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Cell. 1993 Jan 29;72(2):197-209.

The zinc finger transcription factor Egr-1 is essential for and restricts differentiation along the macrophage lineage.

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Department of Biochemistry and Biophysics, University of Pennsylvania School of Medicine, Philadelphia 19104.


We have isolated cDNA clones of myeloid differentiation primary response (MyD) genes, activated in the absence of de novo protein synthesis following induction for differentiation along either the macrophage or granulocyte lineage in human myeloblastic leukemia HL-60 cells. One cDNA clone of a primary response gene, expressed upon macrophage differentiation, encoded for Egr-1, a zinc finger transcription factor. The Egr-1 gene was observed to be transcriptionally silent in HL-60 cells, but active in U-937 and M1 cells, the latter two being predetermined for macrophage differentiation. Egr-1 antisense oligomers in the culture media blocked macrophage differentiation in both myeloid leukemia cell lines and normal myeloblasts. HL-60 cells constitutively expressing an Egr-1 transgene (HL-60Egr-1) could be induced for macrophage, but not granulocyte, differentiation. These observations indicate that expression of Egr-1 is essential for and restricts differentiation of myeloblasts along the macrophage lineage.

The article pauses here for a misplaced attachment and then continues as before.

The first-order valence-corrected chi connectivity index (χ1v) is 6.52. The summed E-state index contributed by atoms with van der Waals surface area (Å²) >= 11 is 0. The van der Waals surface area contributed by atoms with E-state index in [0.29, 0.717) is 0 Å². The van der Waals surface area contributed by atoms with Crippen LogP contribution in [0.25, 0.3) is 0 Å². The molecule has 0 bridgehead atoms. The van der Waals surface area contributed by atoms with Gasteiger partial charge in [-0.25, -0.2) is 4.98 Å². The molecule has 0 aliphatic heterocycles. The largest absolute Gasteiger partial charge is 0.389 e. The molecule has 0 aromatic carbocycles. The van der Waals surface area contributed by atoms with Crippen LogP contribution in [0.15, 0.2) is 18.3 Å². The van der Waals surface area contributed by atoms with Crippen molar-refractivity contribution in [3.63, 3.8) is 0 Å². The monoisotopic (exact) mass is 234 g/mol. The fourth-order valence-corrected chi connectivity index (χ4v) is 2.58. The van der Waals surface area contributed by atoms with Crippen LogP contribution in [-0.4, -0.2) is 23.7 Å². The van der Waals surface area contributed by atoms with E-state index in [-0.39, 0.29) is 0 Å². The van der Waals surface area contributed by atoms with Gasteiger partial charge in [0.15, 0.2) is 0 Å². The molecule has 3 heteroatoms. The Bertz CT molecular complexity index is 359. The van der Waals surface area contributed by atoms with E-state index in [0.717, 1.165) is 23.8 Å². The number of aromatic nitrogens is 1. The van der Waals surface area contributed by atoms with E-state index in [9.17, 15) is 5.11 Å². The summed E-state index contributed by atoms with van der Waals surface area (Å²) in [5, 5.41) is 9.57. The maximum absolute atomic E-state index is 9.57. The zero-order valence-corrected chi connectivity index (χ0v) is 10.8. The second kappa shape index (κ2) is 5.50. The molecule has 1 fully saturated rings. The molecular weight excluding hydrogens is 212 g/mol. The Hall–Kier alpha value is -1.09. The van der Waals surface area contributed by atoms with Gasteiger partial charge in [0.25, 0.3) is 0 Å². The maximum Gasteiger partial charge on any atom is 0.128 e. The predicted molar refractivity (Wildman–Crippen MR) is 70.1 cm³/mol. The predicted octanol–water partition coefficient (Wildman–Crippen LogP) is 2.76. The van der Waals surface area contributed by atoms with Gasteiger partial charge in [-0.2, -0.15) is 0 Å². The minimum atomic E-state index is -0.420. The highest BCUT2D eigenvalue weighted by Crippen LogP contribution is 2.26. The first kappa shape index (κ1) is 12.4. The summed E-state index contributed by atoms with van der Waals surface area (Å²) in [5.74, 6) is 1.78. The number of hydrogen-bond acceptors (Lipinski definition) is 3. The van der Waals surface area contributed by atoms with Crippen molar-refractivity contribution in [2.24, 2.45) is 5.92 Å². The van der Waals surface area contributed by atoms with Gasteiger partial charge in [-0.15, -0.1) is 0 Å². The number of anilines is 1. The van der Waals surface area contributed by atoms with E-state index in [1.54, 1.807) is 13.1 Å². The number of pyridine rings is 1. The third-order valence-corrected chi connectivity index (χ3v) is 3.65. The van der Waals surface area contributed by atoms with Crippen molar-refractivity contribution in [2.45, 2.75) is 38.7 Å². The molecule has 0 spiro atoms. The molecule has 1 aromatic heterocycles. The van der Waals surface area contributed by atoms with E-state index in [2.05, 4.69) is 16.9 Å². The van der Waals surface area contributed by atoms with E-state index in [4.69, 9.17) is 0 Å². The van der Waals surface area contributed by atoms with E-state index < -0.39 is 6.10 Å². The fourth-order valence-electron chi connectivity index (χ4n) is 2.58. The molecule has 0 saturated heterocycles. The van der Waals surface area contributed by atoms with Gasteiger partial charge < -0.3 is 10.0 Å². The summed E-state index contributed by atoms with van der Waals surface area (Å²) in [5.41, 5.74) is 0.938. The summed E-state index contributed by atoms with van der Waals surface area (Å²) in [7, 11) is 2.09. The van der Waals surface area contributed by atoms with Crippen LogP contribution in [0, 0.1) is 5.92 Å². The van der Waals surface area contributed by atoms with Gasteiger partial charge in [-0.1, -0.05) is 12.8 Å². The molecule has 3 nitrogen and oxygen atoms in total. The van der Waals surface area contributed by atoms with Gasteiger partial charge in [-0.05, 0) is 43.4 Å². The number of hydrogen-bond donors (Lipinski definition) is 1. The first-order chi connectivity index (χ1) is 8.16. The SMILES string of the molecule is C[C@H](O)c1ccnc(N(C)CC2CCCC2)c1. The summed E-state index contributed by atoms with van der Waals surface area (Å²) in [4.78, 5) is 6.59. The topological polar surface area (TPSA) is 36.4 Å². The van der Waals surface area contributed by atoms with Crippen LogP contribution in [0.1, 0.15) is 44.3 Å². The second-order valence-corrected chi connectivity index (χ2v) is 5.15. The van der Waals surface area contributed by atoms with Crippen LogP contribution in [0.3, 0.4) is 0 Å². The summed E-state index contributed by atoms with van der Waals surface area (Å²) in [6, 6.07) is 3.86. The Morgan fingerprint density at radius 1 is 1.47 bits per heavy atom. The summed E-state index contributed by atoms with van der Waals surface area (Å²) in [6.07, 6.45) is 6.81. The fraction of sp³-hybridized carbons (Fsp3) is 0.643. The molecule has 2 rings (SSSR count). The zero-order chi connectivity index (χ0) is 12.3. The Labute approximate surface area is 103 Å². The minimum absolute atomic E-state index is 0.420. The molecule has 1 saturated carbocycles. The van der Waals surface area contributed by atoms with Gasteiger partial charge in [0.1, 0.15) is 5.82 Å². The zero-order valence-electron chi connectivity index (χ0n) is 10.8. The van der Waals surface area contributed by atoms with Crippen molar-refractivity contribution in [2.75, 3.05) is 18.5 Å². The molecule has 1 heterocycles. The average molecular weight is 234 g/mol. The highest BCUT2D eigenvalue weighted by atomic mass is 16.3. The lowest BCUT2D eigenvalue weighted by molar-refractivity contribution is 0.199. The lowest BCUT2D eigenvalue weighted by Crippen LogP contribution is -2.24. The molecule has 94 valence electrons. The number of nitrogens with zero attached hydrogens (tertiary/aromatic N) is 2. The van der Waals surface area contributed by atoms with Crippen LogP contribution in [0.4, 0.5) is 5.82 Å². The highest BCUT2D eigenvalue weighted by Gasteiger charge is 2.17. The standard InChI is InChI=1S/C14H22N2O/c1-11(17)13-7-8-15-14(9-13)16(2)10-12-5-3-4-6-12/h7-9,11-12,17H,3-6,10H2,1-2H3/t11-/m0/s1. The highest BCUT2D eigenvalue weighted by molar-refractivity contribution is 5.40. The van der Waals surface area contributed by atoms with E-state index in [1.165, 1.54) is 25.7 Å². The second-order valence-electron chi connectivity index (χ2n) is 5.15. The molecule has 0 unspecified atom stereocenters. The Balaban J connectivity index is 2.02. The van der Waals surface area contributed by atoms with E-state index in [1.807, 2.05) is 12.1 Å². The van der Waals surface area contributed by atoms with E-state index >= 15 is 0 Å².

[Indexed for MEDLINE]

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